Photos from the 2023 Rafting the Grand Canyon Photography Expedition

December 31, 2023

How do I define the trip of a lifetime? For me, it's a trip through the Grand Canyon, rafting the Colorado River over 18 days and covering 225 miles. It's hanging on as the bow of the raft breaks through a wave in a rapid, and the water of the river briefly engulfs the boat. It's camping on sandy beaches, eating great food, and sleeping under the stars. It's hiking to hidden waterfalls deep in a slot canyon and watching the cliffs of the canyon glowing fiery orange and red in the early morning light.

A few months ago, my group, our river guides, Sally, and I shoved off from Lees Ferry, mile 0, on the Colorado River in Grand Canyon National Park. The photos below and on the following pages, of which there are four pages of photographs in total, are all from this year's trip. I hope you enjoy viewing them as much as I did making them.

An image of the Colorado River winding its way through the red cliffs of the Grand Canyon.
Past the Palisades

The Colorado River winds its way through the Grand Canyon and beneath the towering cliffs of the Palisades of the Desert.

The cliffs of the Grand Canyon reflect in the Colorado River with clouds above. A large beach has formed along the river.
Conquistador Aisle from Blacktail

Looking downstream through Conquistador Aisle along the Colorado River as sunlight breaks through a gap in the clouds. From Blacktail Canyon in the Grand Canyon.

Before Glen Canyon Dam was built, the river carried more sediment through the canyon resulting in many beaches along its banks. In the Spring of 2023,the Bureau of Reclamation conducted a High Flow Experiment (HFE) releasing water from Glen Canyon Dam at a rate of 40,000 cubic feet per second (cfs). The result was the formation of many new beaches. Later in the summer of 2023, the Bureau of Reclamation closed the tap and only released about 5,000 cfs through the canyon. The resulting low water revealed even more beaches.

A dark and moody photograph of a waterfall in a slot canyon in Grand Canyon National Park.
Darkness Falls

A waterfall cascades into the darkness of a remote slot canyon in Grand Canyon National Park.

A waterfall cascades out of the redwall cliffs of the Grand Canyon.
Vaseys Paradise

As you round the bend in the Colorado River at mile 32 just below Stantons Cave, you begin to hear the soft sound of water cascading across rocks. As the sound becomes more evident, you get your first view of the waterfall at Vaseys Paradise. Pouring out from a cave in the Redwall limestone high above the river, the waterfall delicately makes its way down the cliff face, passing through a hanging garden of helleborine orchid, Emery’s sedge, western redbud, narrowleaf bricklebush, coyote and Goodding’s willows, watercress, and red cardinal monkeyflower.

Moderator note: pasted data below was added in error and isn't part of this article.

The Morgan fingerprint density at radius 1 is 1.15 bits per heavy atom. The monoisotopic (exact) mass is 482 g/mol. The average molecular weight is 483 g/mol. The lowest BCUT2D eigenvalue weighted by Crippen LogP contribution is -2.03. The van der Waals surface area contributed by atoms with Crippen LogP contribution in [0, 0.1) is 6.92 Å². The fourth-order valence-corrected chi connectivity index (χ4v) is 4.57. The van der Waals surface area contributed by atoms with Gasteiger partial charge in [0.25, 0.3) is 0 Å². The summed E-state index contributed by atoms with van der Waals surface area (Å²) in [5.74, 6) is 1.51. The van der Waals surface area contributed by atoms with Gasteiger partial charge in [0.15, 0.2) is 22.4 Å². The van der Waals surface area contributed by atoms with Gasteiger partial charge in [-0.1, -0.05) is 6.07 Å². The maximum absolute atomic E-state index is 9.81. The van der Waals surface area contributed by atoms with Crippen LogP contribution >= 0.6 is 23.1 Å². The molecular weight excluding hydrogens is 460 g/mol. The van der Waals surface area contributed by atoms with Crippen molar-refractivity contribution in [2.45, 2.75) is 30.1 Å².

On his historic 1869 expedition down the Colorado River and through the Grand Canyon, Major John Wesley Powell named it in honor of his friend and noted botanist, Dr. George W. Vasey, who was Curator of the U.S. National Herbarium and Botanist of the Department of Agriculture. Dr. Vasey never saw the springs that bear his name.

A tall waterfall cascades in front of a massive red rock cliff in the Grand Canyon.
Enchantment of Deer Creek

Deer Creek emerges from a slot canyon and plunges one hundred feet before finding its way to the Colorado River.

Water trickles over a sandstone pour-off in the cliffs of the Grand Canyon.
Papago Canyon

A trickle of water gently cascades down a pouroff into a dry creekbed. Papago Canyon near the Colorado River in the Grand Canyon.

A very tall waterfall becomes a stream winding its way through boulders in the Grand Canyon.
Approaching Deer Creek

There are many waterfalls in the Grand Canyon, but one of the most beautiful is Deer Creek Falls. This waterfall emerges from a crack 100 feet above and cascades into a pool. Deer Creek then winds its way along a short course before reaching the Colorado River.

A small waterfall deep in the Grand Canyon is located within a slot canyon with white cliffs framed by dark overhanging boulders.
Hidden Falls

This small waterfall in a slot canyon disappeared for many years after a flash flood filled the lower part of the canyon with rocks. Years later, the powerful waters of another flash flood cleared the rocks away, and this waterfall returned. Reaching this waterfall requires you to wade and sometimes swim in cold water below a large chockstone. On the day that I made this photo, the water was nearly up to my neck.